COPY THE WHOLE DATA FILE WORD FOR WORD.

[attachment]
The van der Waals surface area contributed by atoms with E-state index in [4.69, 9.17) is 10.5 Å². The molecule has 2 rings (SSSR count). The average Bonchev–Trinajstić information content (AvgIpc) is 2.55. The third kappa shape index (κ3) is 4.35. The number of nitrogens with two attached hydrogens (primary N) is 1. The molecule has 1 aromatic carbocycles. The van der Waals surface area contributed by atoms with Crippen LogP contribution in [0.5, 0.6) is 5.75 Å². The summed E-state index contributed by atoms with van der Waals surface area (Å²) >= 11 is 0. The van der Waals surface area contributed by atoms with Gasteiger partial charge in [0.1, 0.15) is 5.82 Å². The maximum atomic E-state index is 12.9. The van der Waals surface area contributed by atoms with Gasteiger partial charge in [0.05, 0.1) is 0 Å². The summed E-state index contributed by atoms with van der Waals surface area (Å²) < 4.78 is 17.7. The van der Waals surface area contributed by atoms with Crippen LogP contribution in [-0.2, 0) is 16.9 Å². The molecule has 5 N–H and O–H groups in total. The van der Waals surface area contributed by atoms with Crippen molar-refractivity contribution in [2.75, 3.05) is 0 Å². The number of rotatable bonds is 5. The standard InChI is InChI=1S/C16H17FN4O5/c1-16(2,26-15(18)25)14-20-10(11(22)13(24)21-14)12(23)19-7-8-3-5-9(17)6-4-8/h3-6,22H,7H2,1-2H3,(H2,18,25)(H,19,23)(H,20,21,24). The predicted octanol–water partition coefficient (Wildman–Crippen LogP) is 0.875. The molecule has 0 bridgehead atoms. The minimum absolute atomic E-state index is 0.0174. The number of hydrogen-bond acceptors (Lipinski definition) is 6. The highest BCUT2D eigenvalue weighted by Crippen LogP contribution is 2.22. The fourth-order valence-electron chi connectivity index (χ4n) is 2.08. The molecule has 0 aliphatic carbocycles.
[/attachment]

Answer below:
The van der Waals surface area contributed by atoms with E-state index in [4.69, 9.17) is 10.5 Å². The molecule has 2 rings (SSSR count). The average Bonchev–Trinajstić information content (AvgIpc) is 2.55. The third kappa shape index (κ3) is 4.35. The number of nitrogens with two attached hydrogens (primary N) is 1. The molecule has 1 aromatic carbocycles. The van der Waals surface area contributed by atoms with Crippen LogP contribution in [0.5, 0.6) is 5.75 Å². The summed E-state index contributed by atoms with van der Waals surface area (Å²) >= 11 is 0. The van der Waals surface area contributed by atoms with Gasteiger partial charge in [0.1, 0.15) is 5.82 Å². The maximum atomic E-state index is 12.9. The van der Waals surface area contributed by atoms with Gasteiger partial charge in [0.05, 0.1) is 0 Å². The summed E-state index contributed by atoms with van der Waals surface area (Å²) < 4.78 is 17.7. The van der Waals surface area contributed by atoms with Crippen LogP contribution in [-0.2, 0) is 16.9 Å². The molecule has 5 N–H and O–H groups in total. The van der Waals surface area contributed by atoms with Crippen molar-refractivity contribution in [2.75, 3.05) is 0 Å². The number of rotatable bonds is 5. The standard InChI is InChI=1S/C16H17FN4O5/c1-16(2,26-15(18)25)14-20-10(11(22)13(24)21-14)12(23)19-7-8-3-5-9(17)6-4-8/h3-6,22H,7H2,1-2H3,(H2,18,25)(H,19,23)(H,20,21,24). The predicted octanol–water partition coefficient (Wildman–Crippen LogP) is 0.875. The molecule has 0 bridgehead atoms. The minimum absolute atomic E-state index is 0.0174. The number of hydrogen-bond acceptors (Lipinski definition) is 6. The highest BCUT2D eigenvalue weighted by Crippen LogP contribution is 2.22. The fourth-order valence-electron chi connectivity index (χ4n) is 2.08. The molecule has 0 aliphatic carbocycles.